The Original Story:
Boots-wearing Red Guards appeared in several places in Bend, Not Break. On Page 17, when they first appeared at her Shanghai home:
Suddenly, I heard a crash echoing from the courtyard below. Next came the heavy beating of boots entering our home, and then voices from the living room on the ground floor.On Page 42:
A smell of rot from the Red Guards' heavy boots triggered my first onset of a migraine headache, which would continue to plague me for life.Then, On Page 81, she was wearing a pair of boots herself in a "military training camp":
My boots, hand-me-downs from the military camp, did not fit properly. The shredded back of the left boot rubbed my heel until several blisters the size of thumbnails erupted.Just so that we are clear that the boots were not just another frivolous results of Meimei Fox's "searches on the internet," Fu Ping said the same in her own voice on PBS:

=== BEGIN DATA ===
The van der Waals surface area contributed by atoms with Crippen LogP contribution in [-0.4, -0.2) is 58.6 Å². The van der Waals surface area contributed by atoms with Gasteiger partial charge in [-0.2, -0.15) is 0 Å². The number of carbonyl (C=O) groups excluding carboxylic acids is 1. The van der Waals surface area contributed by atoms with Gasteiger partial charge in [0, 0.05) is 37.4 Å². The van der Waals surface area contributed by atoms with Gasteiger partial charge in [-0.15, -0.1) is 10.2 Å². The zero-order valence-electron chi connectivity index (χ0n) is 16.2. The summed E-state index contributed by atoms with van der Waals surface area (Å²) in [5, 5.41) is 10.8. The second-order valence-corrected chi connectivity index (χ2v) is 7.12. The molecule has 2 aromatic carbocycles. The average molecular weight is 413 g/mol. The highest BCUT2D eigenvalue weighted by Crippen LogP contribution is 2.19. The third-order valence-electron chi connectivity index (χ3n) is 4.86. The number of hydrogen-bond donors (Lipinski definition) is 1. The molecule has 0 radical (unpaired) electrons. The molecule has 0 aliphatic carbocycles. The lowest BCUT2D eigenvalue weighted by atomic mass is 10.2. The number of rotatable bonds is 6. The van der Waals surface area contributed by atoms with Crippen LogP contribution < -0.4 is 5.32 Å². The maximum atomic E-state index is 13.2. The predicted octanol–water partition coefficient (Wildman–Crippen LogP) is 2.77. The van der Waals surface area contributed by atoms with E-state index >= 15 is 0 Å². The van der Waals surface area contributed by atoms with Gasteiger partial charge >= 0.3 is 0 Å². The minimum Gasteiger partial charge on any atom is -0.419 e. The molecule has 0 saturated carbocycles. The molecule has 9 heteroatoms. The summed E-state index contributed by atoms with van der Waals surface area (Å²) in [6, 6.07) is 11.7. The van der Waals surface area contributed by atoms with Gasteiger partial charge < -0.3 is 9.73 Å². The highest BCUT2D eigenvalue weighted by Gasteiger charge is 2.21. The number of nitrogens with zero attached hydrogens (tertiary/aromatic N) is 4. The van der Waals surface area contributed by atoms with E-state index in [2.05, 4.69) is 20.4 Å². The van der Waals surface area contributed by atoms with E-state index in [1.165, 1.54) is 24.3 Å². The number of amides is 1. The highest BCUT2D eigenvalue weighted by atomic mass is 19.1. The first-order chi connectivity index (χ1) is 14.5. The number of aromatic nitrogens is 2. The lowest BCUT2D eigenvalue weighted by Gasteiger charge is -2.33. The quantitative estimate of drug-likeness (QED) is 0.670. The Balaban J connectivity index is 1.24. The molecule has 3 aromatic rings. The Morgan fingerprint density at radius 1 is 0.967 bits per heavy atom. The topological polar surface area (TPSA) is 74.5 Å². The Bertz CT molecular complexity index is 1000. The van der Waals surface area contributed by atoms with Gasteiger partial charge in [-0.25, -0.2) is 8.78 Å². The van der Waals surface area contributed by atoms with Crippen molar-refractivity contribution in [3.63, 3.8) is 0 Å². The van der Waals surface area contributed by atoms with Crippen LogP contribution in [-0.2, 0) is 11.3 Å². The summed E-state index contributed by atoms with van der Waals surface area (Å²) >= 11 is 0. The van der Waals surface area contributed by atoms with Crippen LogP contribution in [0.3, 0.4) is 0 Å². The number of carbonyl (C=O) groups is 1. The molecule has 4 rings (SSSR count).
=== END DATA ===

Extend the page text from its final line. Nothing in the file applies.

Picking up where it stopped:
But one day I heard this loud noise and the boots marching through our backyard. Then I heard my mom crying, saying, “She’s so little.”
The problem is that, in 1966, there were hardly any boots available in China. Red Guards typically fashioned themselves with army uniforms which in footwear consisted of what it was called the "liberation shoes" (解放鞋):
Both Shanghai and Nanjing are cities in southern China where the heat in summer (when the above happened) can be repressive. Nobody would be wearing winter boots of any kind at that time. The only footwear that could resemble "boots" would be rain boots. But those are also made of light rubber and were not part of the regular attire for Red Guards at the time.